Real Hummus Recipe
Making hummus isn’t too hard, and it’s certainly is something that you want to try at least once – or like many, time and time again, in search for the holly grail of real hummus flavor. Our simple recipe for traditional homemade hummus, is a good place to start.
originally published 14 October 2006. last update: 15 September 2015
There’s nothing like good, healthy, homemade hummus, and there isn’t really a reason for you not to try making it yourself.
Making good Hummus isn’t just about having a good recipe, though. True, there are quantities to keep and procedures to follow, but in order to make a really good hummus you must also practice a certain state of mind and a certain touch.
You shouldn’t, and can’t, compete with people who have been making hummus all their lives. On the other hand, you can still make a very tasty hummus the first time you try. It will taste 10 times better than any packaged hummus you can buy, and be 10 times healthier as well (read more here). With time, you will get the touch and become a hummus expert.
A hummus made right, will not make you feel heavy or bloated after you eat it. It will not make you – excuse my French – fart like crazy, either. It should go down smoothly, leaving you light and happy, and in a cheerful mood.
To solve the gas problem, BTW, you should soak the chickpeas in clean water for 10-15 hours, switch them at list once, and take off the foam that appears over the boiling water during the cooking. That’s all (and if you’re extra sensitive, put one bay leave into the cooking pot).
Also, washing the chickpeas well between every two steps of the making, will help you leave out the aftertastes.
There are lots of different hummus recipes. I came across dozens of hummus recipes, and practically tried them all. The recipe before you, is the best in my opinion. Accurate and well tested – although you should feel free to experiment. Good luck!
[4 extra-large bowls of Hummus]
- 1 cups dried chickpeas (the smallest you can find)
- 1/2 cup tahini
- juice from 1 squeezed lemons
- 1-2 garlic cloves
- 1/2 teaspoon cumin
- 1 tablespoon + 1/8-1/4 teaspoon baking soda
- olive oil
1. Pour the chickpeas over a large plate. Go over them and look for damaged grains small stones, or any other thing you would rather leave out of the plate.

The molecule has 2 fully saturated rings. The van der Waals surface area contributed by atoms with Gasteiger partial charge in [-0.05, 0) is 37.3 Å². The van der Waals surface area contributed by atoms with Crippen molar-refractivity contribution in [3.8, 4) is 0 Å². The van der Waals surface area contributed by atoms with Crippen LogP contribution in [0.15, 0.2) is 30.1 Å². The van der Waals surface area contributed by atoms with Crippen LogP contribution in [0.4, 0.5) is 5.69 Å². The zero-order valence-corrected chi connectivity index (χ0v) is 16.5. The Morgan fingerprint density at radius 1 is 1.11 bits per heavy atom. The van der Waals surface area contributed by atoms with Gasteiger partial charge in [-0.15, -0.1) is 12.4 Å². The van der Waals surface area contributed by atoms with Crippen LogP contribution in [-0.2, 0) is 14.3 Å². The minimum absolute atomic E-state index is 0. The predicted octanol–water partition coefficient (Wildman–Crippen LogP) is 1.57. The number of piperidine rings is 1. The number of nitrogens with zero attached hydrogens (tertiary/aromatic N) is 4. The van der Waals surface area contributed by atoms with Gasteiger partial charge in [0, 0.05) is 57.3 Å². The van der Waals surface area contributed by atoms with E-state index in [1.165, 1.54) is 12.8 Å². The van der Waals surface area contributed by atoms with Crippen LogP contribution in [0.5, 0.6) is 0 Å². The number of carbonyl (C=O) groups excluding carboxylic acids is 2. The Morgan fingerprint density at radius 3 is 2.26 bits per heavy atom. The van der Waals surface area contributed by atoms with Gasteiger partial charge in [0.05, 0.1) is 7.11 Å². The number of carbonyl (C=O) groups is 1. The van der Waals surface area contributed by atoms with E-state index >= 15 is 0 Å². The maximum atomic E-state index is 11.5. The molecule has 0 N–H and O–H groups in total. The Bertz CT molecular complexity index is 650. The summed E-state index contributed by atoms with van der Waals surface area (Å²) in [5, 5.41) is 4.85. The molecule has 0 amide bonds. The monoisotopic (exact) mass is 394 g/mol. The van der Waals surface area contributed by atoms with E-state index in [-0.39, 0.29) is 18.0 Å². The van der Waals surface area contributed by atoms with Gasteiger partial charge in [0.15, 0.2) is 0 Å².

2. Wash the chickpeas several times, until the water is transparent. Soak them in clean water over night with 1 tablespoon of baking soda. Then, wash it, and soak again in tap water for a few more hours. The grains should absorb most of the water and almost double their volume.
3. Wash the chickpeas well and put them in a large pot. Cover with water, add the rest baking soda and NO salt. Cook until the grains are very easily smashed when pressed between two fingers. It should take around 1-1.5 hours, during which it is advised to switch the water once again, and remove the peels and foam which float over the cooking water. When done, sieve the grains and keep the cooking water.
4. Put the chickpeas into a food processor and grind well. Leave it to chill a little while before you continue.
5. Add the tahini and the rest of the ingredients and go on with the food processor until you get the desired texture. If the Humus is too thick, add some of the cooking water. It should be thinner than the actual desired texture.
Serve with some good olive oil and chopped parsley.
I expect I’ll be pilloried for this but why not just use tinned chick peas? They’re cooked and ready to go.
Hi Shimon, sorry for the delayed response.
Canned chickpeas are OK if that’s what you have. Dry chickpeas will make a better tasting, easier to digest and more healthy hummus.
I love hummus. I order it all the time whenever it’s available on a menu. Not once has it ever been served with parsley. What is it with parsley showing up on hummus recipes?